It might be a difficult conversation. Try to stay calm and non-judgmental. Focus on your child’s health and wellbeing, not your child’s weight and appearance.
If you’re not sure how to talk with your child about these issues, you could ask your GP or a mental health professional for help. You can also contact the Butterfly Foundation by calling the free national helpline on 1800 334 673, or using the Butterfly Foundation webchat.
Early assessment and help from a health professional can stop problem eating turning into an eating disorder. It might be easier to get your child to see a health professional now. If you step in early, you might be able save your child from intensive treatment and a very long recovery time.
Diagnosing anorexia nervosa in pre-teens and teenagers
There’s no single test to diagnose anorexia nervosa.
If your GP thinks your child might have anorexia nervosa, the GP will talk with your child about eating behaviour, habits and thoughts. The GP will also do a full physical examination and tests including a blood test, a urine test or an ECG. They might order a scan to check your child’s bone health.
The GP might then refer your child to a specialist service to confirm the anorexia nervosa and recommend appropriate treatment.
Treatments, therapies and supports for pre-teens and teenagers with anorexia nervosa
There’s no single treatment for anorexia nervosa.
Treatment involves a team of health professionals with expertise in different areas. They’ll prescribe or suggest a treatment plan that’s specific to your child’s needs. The plan will depend on things like:
- your child’s age
- the type of anorexia nervosa your child has
- the causes, severity and stage of your child’s anorexia nervosa.
The plan will include regular visits to your child’s GP and a dietitian who specialises in eating disorders. It’s also likely to include some or all of the following.
This is a common way to treat anorexia nervosa. It can include family sessions, one-on-one sessions with your child, or group-based sessions. This treatment aims to help you and your child understand anorexia and how it affects your lives. It also aims to help your child:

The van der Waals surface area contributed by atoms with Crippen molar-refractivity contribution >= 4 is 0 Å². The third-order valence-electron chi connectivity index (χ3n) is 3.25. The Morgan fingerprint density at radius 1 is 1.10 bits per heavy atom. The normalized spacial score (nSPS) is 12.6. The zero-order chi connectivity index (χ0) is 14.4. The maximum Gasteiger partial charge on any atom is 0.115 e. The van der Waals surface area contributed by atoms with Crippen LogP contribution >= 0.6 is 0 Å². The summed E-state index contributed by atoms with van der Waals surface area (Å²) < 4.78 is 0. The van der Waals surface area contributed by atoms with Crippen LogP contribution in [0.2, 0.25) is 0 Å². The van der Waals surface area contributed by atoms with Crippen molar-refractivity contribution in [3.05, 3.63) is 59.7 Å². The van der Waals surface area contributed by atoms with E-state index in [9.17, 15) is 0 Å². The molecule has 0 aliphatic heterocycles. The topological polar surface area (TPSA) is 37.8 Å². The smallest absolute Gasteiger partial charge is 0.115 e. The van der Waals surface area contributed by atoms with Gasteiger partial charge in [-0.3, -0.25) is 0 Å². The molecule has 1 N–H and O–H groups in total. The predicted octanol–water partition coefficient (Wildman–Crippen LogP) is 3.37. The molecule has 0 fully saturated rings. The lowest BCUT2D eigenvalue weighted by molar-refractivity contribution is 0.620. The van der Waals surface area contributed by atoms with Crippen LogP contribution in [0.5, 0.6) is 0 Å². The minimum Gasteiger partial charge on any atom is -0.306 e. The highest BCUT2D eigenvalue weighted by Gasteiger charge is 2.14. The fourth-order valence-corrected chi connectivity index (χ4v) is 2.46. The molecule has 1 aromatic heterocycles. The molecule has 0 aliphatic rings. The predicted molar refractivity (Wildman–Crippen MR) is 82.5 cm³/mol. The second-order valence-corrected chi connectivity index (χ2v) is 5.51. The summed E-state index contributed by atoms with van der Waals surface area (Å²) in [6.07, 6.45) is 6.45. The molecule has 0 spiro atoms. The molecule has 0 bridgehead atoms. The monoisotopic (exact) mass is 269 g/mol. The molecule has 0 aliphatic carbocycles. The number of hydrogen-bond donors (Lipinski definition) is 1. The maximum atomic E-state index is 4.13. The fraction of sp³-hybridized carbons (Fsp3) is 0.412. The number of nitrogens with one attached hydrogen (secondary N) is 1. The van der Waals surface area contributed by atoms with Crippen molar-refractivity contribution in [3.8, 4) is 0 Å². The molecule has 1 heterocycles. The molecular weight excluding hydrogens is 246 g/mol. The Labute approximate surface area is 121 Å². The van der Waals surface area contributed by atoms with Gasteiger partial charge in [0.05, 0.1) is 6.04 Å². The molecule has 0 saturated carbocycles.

- manage their emotions
- get back to normal eating
- work on things like over-exercising and laxative misuse
- build self-esteem
- re-engage with family, friends and social activities.
There are no medicines for anorexia nervosa. But if your child has depression or anxiety as well as anorexia nervosa, there are some medicines that might help with these other conditions.
Your child might need to go to hospital to be treated for the physical effects of anorexia nervosa. This will depend on your child’s weight, symptoms and other health issues.
Hospital treatment usually focuses on supporting people to eat at regular mealtimes and gain weight.
With early intervention and treatment, pre-teens and teenagers have a better chance of recovery from anorexia nervosa, but it’s also possible for them to get sick again. If you notice that your child is showing the symptoms of anorexia nervosa again, see your doctor as soon as possible.
Causes of anorexia nervosa
We don’t know what causes anorexia nervosa. But there are some factors that can put pre-teens and teenagers at higher risk for anorexia nervosa.
These risk factors include:
- being a girl, although boys can get anorexia too
- being a perfectionist or high achiever
- thinking in an obsessive way
- experiencing a stressful life event
- dieting in strict ways
- being in settings where thinness is valued
- having a family history of anorexia nervosa.
Although anorexia has no known cause, we do know that it isn’t your fault as a parent. If your child has anorexia, your love and support will be very important in helping your child get better.